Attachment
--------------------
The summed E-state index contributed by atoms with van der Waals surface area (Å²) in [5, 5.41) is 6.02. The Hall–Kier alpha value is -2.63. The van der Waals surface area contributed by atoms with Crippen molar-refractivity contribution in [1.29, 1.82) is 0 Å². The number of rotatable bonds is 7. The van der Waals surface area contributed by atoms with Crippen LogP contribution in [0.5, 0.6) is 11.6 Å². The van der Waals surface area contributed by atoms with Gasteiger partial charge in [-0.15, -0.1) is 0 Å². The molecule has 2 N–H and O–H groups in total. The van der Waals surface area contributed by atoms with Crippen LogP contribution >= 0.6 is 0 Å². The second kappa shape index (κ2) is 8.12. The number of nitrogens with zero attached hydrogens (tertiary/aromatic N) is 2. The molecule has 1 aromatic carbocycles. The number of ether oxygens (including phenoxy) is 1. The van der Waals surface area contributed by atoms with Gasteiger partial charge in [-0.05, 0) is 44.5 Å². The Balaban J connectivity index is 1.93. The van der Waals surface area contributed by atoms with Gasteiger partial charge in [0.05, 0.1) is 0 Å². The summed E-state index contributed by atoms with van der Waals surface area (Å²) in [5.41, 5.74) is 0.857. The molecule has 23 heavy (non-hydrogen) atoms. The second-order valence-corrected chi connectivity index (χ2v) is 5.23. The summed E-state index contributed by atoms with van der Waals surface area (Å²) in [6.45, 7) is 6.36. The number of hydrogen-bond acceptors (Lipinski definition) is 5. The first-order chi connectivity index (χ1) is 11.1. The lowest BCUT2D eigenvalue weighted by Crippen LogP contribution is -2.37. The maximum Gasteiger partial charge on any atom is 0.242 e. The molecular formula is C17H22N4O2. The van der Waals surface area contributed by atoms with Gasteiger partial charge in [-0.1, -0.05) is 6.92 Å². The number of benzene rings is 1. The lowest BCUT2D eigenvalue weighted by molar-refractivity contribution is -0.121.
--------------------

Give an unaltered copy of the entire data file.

The summed E-state index contributed by atoms with van der Waals surface area (Å²) in [5, 5.41) is 6.02. The Hall–Kier alpha value is -2.63. The van der Waals surface area contributed by atoms with Crippen molar-refractivity contribution in [1.29, 1.82) is 0 Å². The number of rotatable bonds is 7. The van der Waals surface area contributed by atoms with Crippen LogP contribution in [0.5, 0.6) is 11.6 Å². The van der Waals surface area contributed by atoms with Gasteiger partial charge in [-0.15, -0.1) is 0 Å². The molecule has 2 N–H and O–H groups in total. The van der Waals surface area contributed by atoms with Crippen LogP contribution >= 0.6 is 0 Å². The second kappa shape index (κ2) is 8.12. The number of nitrogens with zero attached hydrogens (tertiary/aromatic N) is 2. The molecule has 1 aromatic carbocycles. The number of ether oxygens (including phenoxy) is 1. The van der Waals surface area contributed by atoms with Gasteiger partial charge in [-0.05, 0) is 44.5 Å². The Balaban J connectivity index is 1.93. The van der Waals surface area contributed by atoms with Gasteiger partial charge in [0.05, 0.1) is 0 Å². The summed E-state index contributed by atoms with van der Waals surface area (Å²) in [5.41, 5.74) is 0.857. The molecule has 23 heavy (non-hydrogen) atoms. The second-order valence-corrected chi connectivity index (χ2v) is 5.23. The summed E-state index contributed by atoms with van der Waals surface area (Å²) in [6.45, 7) is 6.36. The number of hydrogen-bond acceptors (Lipinski definition) is 5. The first-order chi connectivity index (χ1) is 11.1. The lowest BCUT2D eigenvalue weighted by Crippen LogP contribution is -2.37. The maximum Gasteiger partial charge on any atom is 0.242 e. The molecular formula is C17H22N4O2. The van der Waals surface area contributed by atoms with Gasteiger partial charge in [-0.1, -0.05) is 6.92 Å². The number of benzene rings is 1. The lowest BCUT2D eigenvalue weighted by molar-refractivity contribution is -0.121.